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Cannibal butcher from Perth and other horror stories to be revived at Scone Palace frightfest

The Spirit of Scone event will be held
The Spirit of Scone event will be held

Real life horror tales from bygone Perthshire will be aired at a Halloween spectacular next month.

Scone Palace is preparing to launch a spine-tingling special effects show featuring an illuminated tour of the grounds, graveyard and a ghoulish maze.

It follows the success of last year’s event, which was launched with the help of the creative team behind Pitlochry’s Enchanted Forest and attracted nearly 3,000 visitors.

A Perth-based theatre group is busy researching some of the area’s most gruesome stories and characters for this year’s show.

Ad-Lib Theatre Arts has been digging into tales of a cannibal butcher and a witch for inspiration.

Christie Cleek was a butcher in Perth during the 14th Century.

According to folklore, Cleek – real name Andrew Christie – joined a group of scavengers in the foothills of the Grampians during a period of severe famine.

When one of his companions died of starvation, Cleek used his culinary skills to serve him up as a tasty treat for the rest of the group.

And after developing a tasty for human flesh, the scavanagers, under Cleek’s leadership, began ambushing passing travellers. Cleek was known to haul his victims from horseback using a hook or “cleke”.

The group was eventually defeated by soldiers from Perth, but Cleek is said to have survived and quietly slipped back into society under a new name.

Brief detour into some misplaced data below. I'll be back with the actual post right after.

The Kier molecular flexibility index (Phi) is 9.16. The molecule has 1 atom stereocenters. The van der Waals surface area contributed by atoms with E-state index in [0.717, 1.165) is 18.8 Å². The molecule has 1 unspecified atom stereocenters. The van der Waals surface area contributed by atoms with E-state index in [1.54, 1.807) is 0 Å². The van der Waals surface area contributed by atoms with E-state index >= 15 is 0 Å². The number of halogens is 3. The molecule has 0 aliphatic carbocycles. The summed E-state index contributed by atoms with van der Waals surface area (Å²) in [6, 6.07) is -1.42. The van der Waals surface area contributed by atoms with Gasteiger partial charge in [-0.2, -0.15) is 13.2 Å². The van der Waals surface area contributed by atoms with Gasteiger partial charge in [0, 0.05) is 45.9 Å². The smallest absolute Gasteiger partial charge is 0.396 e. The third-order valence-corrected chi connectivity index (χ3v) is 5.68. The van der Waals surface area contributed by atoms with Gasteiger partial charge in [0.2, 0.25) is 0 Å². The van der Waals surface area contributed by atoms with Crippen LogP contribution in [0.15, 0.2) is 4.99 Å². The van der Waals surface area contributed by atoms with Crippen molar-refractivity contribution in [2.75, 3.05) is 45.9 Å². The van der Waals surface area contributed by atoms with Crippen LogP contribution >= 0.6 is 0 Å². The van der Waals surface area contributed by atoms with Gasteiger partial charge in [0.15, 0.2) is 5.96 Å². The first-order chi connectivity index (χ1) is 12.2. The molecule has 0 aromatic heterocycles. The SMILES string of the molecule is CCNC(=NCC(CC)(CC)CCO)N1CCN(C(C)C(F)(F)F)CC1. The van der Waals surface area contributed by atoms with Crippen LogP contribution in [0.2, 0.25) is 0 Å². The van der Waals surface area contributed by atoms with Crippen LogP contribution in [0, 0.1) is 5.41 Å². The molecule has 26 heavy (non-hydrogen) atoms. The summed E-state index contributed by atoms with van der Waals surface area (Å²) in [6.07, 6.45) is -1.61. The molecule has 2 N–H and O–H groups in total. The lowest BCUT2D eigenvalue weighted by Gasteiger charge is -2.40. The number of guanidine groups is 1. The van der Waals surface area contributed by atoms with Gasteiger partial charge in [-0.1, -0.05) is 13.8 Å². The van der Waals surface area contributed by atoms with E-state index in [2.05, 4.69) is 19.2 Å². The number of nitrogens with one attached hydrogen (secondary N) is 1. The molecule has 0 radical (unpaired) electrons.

Another inspiration for this year’s show is Bessie Wright, a healer from Scone who was investigated for witchcraft in the 17th century.

Bessie, who claimed to use a 1,000-year-old medical book to cure sick locals, was at the centre of a 1626 probe into “unacceptable healing rituals”. She was eventually ordered to stop offering healing advice within the burgh of Perth.

However, she ignored the order and was jailed two years later.

Vicky Glennie, events manager with Ad-Lib Theatre Arts, said: “We’ve taken inspiration from folklore across Scotland and adapted them.

“We’ll be taking scary stories and giving them a local twist to create a host of scary Spirits of Scone. Together with the gothic surroundings of Scone Palace, it promises to be a fright night in the extreme.”

Heather McArthur, events manager at Scone Palace added: “Luckily for our producers and actors, we have the best setting possible for Halloween frights. Scone Palace lends itself to being a real-life horrorscape, and we’ll have characters and stories to keep everyone on tenterhooks.”

The event runs for six nights from Tuesday, October 26. Organisers say it is not suitable for children under eight.

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